6 Ways to Stress Less About Messy Psoriasis Meds

Gunky, gloppy, and greasy. That about sums up psoriasis topicals. Who's ready to turn messy medicines into skin success?

by Lambeth Hochwald Health Writer

If there's one truth about topical psoriasis medication, it's that the meds live and die by the the Gs: gunky, gloppy, greasy. And, while these creams, ointments, gels, and lotions can be effective ways to reduce redness and flaking, many dermatologists report that patients skip putting them on as directed—just to avoid the unholy mess. But these meds won’t work unless you actually use them, so here are six suggestions to help you apply your topical treatments—stress-free.

#1: Make sure you know how long to use them.

Every topical remedy has a very specific dosage that should be adhered to religiously, says Jeffrey M. Cohen, M.D., a dermatologist at Yale Medicine in New Haven, CT. “The big hiccup is that people don’t understand how to use these creams,” he says. “A ton of patients will tell me that they applied a cream to a spot once and that the topical didn’t work. I always explain to patients that if the instructions are to apply it twice a day for one to two weeks, then you have to follow them for the medication to work.”

#2: Make sure you know how they work.

Your healthcare provider has several medications available to treat your psoriasis. But, unlike injectable biologics and oral medications, topical steroids don’t modify the course of your disease. What they do instead is treat the skin inflammation you already have by reducing swelling and redness. Expect your topical to also include Anthralin, synthetic vitamin D3 and vitamin A. Active ingredients such as salicylic acid and coal tar are also FDA-approved ingredients contained in topicals and your prescription topical may also include aloe vera, jojoba, zinc pyrithione and capsaicin to soothe, remove scale or relieve itching, according to the National Psoriasis Foundation. “I think it’s very important to stress that it’s common for you to treat an area of skin inflammation with a topical, see it go away only to come back a month later,” Dr. Cohen says. “A lot of patients have skin inflammation that recurs in the same area, especially on elbows and knees.”

#3: Make sure you know where to apply them.

A topical steroid should always be applied to active plaque, which will be raised, red, scaly and itchy, Dr. Cohen says. You may be given a cream, that has the consistency of a moisturizing cream, an ointment, which has a greasy texture like Vaseline, or a foam solution if you’re treating psoriasis on your scalp. “I’ve noticed that patients will often point to the place where they’ve applied topicals and they’re pointing to active areas as well as areas that aren’t active,” he says. “I always tell patients that they should apply topicals only to the spots that are showing active plaques, not on any other areas that don’t need treatment.”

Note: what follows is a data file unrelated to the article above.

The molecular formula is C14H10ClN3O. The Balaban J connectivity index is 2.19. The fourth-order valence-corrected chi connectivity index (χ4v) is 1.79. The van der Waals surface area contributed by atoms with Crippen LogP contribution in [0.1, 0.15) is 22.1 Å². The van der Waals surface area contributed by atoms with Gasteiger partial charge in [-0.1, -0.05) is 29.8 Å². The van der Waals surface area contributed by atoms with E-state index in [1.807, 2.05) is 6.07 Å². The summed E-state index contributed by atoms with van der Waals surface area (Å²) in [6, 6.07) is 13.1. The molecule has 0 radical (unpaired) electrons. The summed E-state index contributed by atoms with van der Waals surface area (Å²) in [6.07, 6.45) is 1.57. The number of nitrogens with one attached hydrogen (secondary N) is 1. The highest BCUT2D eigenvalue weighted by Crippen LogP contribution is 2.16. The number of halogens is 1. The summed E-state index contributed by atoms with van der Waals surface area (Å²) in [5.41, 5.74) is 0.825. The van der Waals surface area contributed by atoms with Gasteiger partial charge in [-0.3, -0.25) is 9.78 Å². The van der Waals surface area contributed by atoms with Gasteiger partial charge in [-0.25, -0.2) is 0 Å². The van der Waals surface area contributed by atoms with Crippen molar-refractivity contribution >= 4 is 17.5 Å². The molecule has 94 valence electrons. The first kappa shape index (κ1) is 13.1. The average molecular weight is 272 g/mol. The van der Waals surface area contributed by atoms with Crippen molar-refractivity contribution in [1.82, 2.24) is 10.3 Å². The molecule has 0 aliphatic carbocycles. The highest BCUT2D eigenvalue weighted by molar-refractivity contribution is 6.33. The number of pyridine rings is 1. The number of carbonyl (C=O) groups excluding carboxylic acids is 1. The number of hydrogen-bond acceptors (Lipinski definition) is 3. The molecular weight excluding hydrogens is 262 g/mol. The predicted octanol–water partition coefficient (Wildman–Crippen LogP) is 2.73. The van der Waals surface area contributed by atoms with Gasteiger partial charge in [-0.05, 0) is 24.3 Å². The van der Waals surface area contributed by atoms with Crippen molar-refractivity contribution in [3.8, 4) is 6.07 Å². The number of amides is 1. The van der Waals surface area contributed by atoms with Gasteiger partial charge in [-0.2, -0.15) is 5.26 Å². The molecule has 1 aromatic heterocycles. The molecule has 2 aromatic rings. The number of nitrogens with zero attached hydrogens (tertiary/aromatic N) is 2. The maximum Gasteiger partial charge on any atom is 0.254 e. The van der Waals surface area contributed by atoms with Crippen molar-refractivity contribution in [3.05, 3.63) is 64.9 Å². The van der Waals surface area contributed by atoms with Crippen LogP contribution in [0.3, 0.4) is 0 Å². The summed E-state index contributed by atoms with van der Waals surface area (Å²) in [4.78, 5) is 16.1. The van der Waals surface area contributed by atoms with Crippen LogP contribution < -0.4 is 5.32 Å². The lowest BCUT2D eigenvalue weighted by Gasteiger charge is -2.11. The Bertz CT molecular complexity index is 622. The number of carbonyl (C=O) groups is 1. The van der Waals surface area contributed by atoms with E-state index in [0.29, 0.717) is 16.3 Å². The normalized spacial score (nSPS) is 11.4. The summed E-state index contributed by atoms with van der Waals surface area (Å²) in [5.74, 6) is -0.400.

#4: Make sure you know when to use them.

One way to ease the burden of topical application is to give patients a break on certain days, suggests Jessica Kaffenberger, M.D., an associate professor of dermatology at Ohio State University in Columbus. “I tell my patients to use topical steroids twice a day on Monday through Thursday and then take three days off,” she says. “They’re more likely to apply it this way when they feel like they can take time off from their treatment though you should speak with your healthcare provider to make sure you can take days off during active treatment.”

#5: Make sure you keep to a routine.

To better ensure that you’ll actually apply the topicals, pick a time of the day when you’re going to apply it to your skin and make it a habit to always apply your psoriasis treatments at that time. “For example, if you shower in the morning, apply your topical treatment right afterwards and then apply it again right before you go to sleep at night,” Dr. Cohen says. “I’ve found that the more you keep to a routine about it, the more likely you are to use your topicals and to see them working to help heal your skin.”

#6: Make sure you do what works for you.

“I've heard of people wrapping their specific areas with plastic wrap or an old sock, so the medication doesn't get on their sheets or sofa,” says Health Central Psoriasis Advocate Sabrina Skiles, who currently uses two different psoriasis cream medications. “I tried it once and it was too annoying, so I didn't do it again.” Instead, the mother of two who lives in Denver says she just applies it right after the bath or shower and waits 30 minutes before hitting the sack. Moral of the story: What works for someone else, might not work for you--and that is okay.

  • Psoriasis Topicals Application Adherence: Journal of Dermatological Treatment. (2019). “Improving psoriasis patients’ adherence to topical drugs: a systematic review.” pubmed.ncbi.nlm.nih.gov/31122090/
Lambeth Hochwald
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Lambeth Hochwald

Lambeth Hochwald is a consumer lifestyle reporter covering health, fitness, marriage and family.